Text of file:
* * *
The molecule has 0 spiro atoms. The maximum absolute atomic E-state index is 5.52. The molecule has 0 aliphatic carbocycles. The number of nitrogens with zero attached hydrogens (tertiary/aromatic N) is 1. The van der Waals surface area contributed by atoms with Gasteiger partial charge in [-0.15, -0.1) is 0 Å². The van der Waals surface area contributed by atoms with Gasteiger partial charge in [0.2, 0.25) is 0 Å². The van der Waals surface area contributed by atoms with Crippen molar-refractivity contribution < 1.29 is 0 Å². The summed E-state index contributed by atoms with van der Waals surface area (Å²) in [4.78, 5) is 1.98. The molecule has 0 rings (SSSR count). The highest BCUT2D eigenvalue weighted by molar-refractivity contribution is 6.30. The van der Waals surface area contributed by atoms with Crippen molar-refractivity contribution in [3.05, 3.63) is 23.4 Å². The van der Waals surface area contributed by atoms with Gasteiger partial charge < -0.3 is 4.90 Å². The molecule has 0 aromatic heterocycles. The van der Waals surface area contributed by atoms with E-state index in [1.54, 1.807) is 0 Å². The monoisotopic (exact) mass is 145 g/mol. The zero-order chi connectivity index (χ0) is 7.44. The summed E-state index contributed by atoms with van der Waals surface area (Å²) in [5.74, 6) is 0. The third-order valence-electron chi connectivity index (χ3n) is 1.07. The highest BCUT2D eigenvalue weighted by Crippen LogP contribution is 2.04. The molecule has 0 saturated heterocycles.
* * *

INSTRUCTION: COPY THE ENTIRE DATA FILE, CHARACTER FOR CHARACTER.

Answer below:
The molecule has 0 spiro atoms. The maximum absolute atomic E-state index is 5.52. The molecule has 0 aliphatic carbocycles. The number of nitrogens with zero attached hydrogens (tertiary/aromatic N) is 1. The van der Waals surface area contributed by atoms with Gasteiger partial charge in [-0.15, -0.1) is 0 Å². The van der Waals surface area contributed by atoms with Gasteiger partial charge in [0.2, 0.25) is 0 Å². The van der Waals surface area contributed by atoms with Crippen molar-refractivity contribution < 1.29 is 0 Å². The summed E-state index contributed by atoms with van der Waals surface area (Å²) in [4.78, 5) is 1.98. The molecule has 0 rings (SSSR count). The highest BCUT2D eigenvalue weighted by molar-refractivity contribution is 6.30. The van der Waals surface area contributed by atoms with Crippen molar-refractivity contribution in [3.05, 3.63) is 23.4 Å². The van der Waals surface area contributed by atoms with Gasteiger partial charge < -0.3 is 4.90 Å². The molecule has 0 aromatic heterocycles. The van der Waals surface area contributed by atoms with E-state index in [1.54, 1.807) is 0 Å². The monoisotopic (exact) mass is 145 g/mol. The zero-order chi connectivity index (χ0) is 7.44. The summed E-state index contributed by atoms with van der Waals surface area (Å²) in [5.74, 6) is 0. The third-order valence-electron chi connectivity index (χ3n) is 1.07. The highest BCUT2D eigenvalue weighted by Crippen LogP contribution is 2.04. The molecule has 0 saturated heterocycles.